Bungler | photo courtesy of the artist
Bungler’s GHOST reflects on navigating manic depression in the midst of the pandemic
Bungler, the project of multi-instrumentalist local artist Paul Hewes, has put out an eclectic assortment of music over the last decade. Hewes’ newest album, Ghost, builds on the acoustic-ish and delightfully off-kilter music that the Philly singer/songwriter has settled into in recent years.
Much of the time, an album is a long process, taking months to write, record, and release. Ghost, by comparison, was more of a sprint than a marathon. Hewes explains that the whole thing was written and recorded in the span of three weeks on an 8-track before getting sent out to be mixed and mastered by Kieran Ferris and Tom Kelly at Hidden Fortress Philadelphia. As he explains, the feelings behind the album were pressing, which led to the quick output of the album. “A lot of it just had to do with the immediacy of the songs, just get the sounds and feelings out.”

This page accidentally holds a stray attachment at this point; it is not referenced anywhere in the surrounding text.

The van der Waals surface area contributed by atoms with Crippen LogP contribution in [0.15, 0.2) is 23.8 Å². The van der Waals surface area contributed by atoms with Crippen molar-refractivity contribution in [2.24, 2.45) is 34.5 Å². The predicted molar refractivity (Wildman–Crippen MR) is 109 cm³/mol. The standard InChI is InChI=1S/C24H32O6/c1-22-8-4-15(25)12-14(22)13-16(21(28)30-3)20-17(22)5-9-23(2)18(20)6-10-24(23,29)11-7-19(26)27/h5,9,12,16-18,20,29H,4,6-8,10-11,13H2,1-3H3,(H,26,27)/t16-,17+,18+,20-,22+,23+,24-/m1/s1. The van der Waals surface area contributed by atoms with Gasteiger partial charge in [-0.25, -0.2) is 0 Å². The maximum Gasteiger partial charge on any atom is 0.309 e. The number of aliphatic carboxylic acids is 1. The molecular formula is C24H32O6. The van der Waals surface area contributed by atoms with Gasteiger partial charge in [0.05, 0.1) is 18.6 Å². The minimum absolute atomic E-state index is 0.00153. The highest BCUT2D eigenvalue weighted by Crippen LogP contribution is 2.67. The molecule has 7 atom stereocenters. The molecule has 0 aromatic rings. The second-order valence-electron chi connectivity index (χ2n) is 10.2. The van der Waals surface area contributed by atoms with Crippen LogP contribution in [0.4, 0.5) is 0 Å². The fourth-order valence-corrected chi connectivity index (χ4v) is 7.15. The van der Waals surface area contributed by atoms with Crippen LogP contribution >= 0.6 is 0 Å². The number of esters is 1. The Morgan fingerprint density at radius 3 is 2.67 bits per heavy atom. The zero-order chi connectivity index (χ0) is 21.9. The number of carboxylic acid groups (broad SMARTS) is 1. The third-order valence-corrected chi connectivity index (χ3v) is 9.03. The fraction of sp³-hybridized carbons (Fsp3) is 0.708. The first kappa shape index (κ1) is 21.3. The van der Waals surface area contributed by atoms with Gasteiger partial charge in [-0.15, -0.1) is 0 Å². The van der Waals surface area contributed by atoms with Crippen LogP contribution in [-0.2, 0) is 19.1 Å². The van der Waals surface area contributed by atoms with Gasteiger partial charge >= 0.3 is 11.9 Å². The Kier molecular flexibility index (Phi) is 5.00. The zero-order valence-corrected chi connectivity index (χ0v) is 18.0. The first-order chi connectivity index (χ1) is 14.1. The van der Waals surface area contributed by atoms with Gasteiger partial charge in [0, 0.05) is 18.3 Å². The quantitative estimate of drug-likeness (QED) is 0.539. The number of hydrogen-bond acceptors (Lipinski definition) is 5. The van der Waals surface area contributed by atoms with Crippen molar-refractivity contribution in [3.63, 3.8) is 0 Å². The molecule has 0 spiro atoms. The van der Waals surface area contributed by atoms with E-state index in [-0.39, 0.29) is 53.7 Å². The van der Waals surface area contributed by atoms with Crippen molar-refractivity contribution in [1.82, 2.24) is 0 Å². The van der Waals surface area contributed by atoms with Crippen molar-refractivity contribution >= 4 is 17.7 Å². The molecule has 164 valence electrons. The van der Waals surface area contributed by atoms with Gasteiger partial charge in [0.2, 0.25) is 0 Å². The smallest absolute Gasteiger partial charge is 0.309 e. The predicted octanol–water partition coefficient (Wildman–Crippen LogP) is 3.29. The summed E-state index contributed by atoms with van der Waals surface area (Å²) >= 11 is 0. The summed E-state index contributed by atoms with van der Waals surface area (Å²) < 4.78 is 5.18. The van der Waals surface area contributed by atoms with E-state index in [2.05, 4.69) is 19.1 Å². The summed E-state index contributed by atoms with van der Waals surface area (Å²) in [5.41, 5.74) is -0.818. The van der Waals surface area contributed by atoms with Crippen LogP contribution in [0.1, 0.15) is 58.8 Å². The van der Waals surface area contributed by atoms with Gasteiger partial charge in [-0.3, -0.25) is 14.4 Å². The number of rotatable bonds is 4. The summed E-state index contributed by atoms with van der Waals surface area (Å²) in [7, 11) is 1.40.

Hewes sheds a little more light on what exactly the album was about, explaining its meaning over email succinctly: “I would say that the album is largely about how to deal with manic depression during such tumultuous times.”
The meaning becomes fairly obvious, but no less poignant, when pointed out so plainly. Titles like “Anxiety” and “Angoraphobia” directly reference different mental states, with the lyrics digging in even more deeply.
“Anxiety” sets the whole album off with an uneasy, hectic intro, as voices of various pitches and speeds topple over each other in near-indistinguishable language. Then Hewes comes in, capturing a distinct feeling in the song. The whole album follows in a neo-60s psychedelic pop-rock sort of sound. There’s a sonic tension throughout the album that unravels itself towards the eight song before balling itself back up again, ending itself with a silent crash at the end of “Ram.”
Be sure to check out the album below and check out the rest of Bungler’s discography over on Bandcamp.